In the light, dolor looks self-indulgent. In the dark, dolor looks like an opening for true connection.

3. Society mishandles grief.

When you grieve the death of a loved one, you make people squirm. This explains why grievers hide their pain.

Cicero said grief is optional because he witnessed a soldier on the battlefield not cry after losing a child. He said you shouldn’t indulge your grief because it’s weak and womanish. You should get over the death of loved ones as quickly as possible, with the help of busyness and distraction in the way of poetry and philosophy. In a light like this, grief makes a person look broken. Since 2010, there have been trials for grief medication. It’s looking more and more like a mental illness.

But there is a lot of opposition to the idea that grief is sick. There are lots of people who sit in the darkness of grief and defend it. The British writer C.S. Lewis was one; he wrote a whole book on how the death of his wife shattered his faith. He was ashamed of his grief, but he wrote the book anyway.

In the light, grief looks like something we need to get over. In the dark, grief looks like love. Megan Devine is a grief expert who lost her partner, and she says: “Grief isn’t a problem to be solved, it’s an experience to be tended.”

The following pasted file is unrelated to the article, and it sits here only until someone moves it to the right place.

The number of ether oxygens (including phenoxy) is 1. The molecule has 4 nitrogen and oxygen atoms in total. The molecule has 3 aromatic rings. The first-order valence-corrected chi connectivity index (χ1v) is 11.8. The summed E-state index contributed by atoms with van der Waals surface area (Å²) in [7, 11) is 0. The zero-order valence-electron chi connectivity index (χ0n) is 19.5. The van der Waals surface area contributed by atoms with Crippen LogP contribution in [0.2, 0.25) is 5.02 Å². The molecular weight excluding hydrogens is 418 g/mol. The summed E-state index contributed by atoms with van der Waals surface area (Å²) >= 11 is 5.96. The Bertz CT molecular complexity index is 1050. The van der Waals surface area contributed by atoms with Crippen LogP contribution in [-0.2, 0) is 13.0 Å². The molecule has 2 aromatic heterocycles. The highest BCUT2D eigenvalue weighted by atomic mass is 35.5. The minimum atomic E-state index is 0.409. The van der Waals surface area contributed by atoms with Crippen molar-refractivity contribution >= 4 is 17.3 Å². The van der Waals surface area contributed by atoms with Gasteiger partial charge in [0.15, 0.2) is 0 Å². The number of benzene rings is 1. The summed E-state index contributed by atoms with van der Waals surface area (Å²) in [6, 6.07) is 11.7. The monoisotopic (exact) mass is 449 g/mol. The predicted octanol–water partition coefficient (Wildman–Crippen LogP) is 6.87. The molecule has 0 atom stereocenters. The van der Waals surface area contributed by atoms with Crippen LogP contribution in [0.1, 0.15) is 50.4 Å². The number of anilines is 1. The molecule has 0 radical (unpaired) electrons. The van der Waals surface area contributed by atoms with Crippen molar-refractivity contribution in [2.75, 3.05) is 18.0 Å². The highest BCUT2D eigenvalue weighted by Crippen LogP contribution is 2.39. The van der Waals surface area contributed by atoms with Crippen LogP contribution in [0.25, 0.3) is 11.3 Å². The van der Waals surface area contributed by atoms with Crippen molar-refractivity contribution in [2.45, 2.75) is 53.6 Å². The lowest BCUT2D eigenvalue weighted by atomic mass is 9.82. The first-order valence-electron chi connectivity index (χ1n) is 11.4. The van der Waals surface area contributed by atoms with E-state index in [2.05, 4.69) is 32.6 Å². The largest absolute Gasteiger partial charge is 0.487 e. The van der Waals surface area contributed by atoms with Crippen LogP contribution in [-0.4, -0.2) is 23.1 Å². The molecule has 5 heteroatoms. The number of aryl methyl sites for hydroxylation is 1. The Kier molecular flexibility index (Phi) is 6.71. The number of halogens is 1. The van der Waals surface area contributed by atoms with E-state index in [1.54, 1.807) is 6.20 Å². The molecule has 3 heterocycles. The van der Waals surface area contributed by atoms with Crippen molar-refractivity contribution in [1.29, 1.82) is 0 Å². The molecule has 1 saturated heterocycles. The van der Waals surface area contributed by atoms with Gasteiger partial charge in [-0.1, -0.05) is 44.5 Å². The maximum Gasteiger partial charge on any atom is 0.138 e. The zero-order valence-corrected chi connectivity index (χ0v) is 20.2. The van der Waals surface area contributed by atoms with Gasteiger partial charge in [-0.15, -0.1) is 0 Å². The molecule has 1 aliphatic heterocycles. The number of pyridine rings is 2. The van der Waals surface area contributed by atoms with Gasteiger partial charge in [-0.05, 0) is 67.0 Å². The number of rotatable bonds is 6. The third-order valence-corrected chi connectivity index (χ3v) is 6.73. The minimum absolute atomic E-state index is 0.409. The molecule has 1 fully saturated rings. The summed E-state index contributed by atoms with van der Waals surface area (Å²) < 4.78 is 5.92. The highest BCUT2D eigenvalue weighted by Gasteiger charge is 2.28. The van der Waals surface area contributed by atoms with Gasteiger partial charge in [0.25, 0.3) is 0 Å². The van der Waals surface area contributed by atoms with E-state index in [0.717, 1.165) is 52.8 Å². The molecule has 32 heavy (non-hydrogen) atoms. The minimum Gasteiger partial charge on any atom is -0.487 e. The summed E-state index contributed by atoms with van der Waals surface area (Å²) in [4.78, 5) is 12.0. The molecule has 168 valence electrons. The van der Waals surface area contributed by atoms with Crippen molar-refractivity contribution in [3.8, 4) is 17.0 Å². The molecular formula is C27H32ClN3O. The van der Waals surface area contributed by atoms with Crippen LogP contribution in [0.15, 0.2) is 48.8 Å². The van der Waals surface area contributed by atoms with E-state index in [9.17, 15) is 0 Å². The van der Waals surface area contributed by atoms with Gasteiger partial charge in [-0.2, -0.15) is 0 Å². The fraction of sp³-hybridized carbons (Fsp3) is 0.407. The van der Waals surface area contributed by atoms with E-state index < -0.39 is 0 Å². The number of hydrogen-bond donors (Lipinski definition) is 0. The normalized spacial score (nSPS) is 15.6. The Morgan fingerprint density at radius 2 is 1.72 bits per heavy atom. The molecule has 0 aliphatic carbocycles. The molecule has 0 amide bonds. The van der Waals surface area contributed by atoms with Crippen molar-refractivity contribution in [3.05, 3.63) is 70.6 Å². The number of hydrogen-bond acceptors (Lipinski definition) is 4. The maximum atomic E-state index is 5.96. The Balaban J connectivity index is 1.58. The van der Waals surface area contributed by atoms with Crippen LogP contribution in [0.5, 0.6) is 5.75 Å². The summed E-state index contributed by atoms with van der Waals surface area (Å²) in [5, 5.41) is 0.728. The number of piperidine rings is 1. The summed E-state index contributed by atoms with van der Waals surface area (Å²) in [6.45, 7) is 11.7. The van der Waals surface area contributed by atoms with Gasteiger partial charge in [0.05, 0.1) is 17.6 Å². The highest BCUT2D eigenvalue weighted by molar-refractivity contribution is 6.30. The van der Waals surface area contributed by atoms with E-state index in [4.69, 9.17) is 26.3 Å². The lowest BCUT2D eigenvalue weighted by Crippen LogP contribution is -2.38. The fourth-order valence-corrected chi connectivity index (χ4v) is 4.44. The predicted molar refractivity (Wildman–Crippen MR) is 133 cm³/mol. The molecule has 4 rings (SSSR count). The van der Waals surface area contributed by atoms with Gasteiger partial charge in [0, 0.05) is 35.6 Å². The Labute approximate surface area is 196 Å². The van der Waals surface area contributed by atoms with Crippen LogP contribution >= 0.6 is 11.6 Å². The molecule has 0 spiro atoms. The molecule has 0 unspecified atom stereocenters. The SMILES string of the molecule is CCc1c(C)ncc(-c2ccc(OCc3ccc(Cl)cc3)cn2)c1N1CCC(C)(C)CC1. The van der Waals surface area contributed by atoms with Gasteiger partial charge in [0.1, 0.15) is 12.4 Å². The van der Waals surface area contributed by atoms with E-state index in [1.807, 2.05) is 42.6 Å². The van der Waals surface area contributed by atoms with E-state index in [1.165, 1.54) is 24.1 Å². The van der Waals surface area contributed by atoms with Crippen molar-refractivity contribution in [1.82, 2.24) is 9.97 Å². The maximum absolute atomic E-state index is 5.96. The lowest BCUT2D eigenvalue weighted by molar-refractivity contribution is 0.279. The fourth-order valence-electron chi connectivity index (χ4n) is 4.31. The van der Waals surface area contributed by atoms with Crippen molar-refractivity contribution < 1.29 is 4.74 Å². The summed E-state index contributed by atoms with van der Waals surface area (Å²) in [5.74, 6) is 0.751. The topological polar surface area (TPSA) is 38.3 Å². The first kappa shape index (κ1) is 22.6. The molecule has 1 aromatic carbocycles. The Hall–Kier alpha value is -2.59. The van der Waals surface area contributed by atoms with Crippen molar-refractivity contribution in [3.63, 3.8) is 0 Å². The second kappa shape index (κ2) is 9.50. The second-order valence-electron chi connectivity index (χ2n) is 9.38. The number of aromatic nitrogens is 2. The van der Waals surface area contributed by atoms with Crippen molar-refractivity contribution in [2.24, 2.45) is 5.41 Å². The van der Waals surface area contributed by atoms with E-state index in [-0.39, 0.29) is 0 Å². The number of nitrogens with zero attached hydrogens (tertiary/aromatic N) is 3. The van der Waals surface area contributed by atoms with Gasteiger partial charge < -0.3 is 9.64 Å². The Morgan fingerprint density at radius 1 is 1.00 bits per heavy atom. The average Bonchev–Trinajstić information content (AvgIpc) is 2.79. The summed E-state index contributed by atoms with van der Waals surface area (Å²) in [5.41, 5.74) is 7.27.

4. Depression is more than illness.

How do we talk about depression? It’s a mental illness suffered by twice as many women than men. People often feel ashamed of a depression diagnosis and don’t like to talk about it. That means that those who suffer from depression likely also suffer from shame.

In the light, depression used to look sinful—like laziness. In some cultures, it’s still seen as a personal weakness. In mainstream US culture, it’s gone from weakness to illness, like alcoholism. Psychiatrists like Peter Kramer have a zero-tolerance policy on depression, and they write books saying that our goal should be to eradicate it completely.

“Are there more helpful words to use for depression besides mental illness?”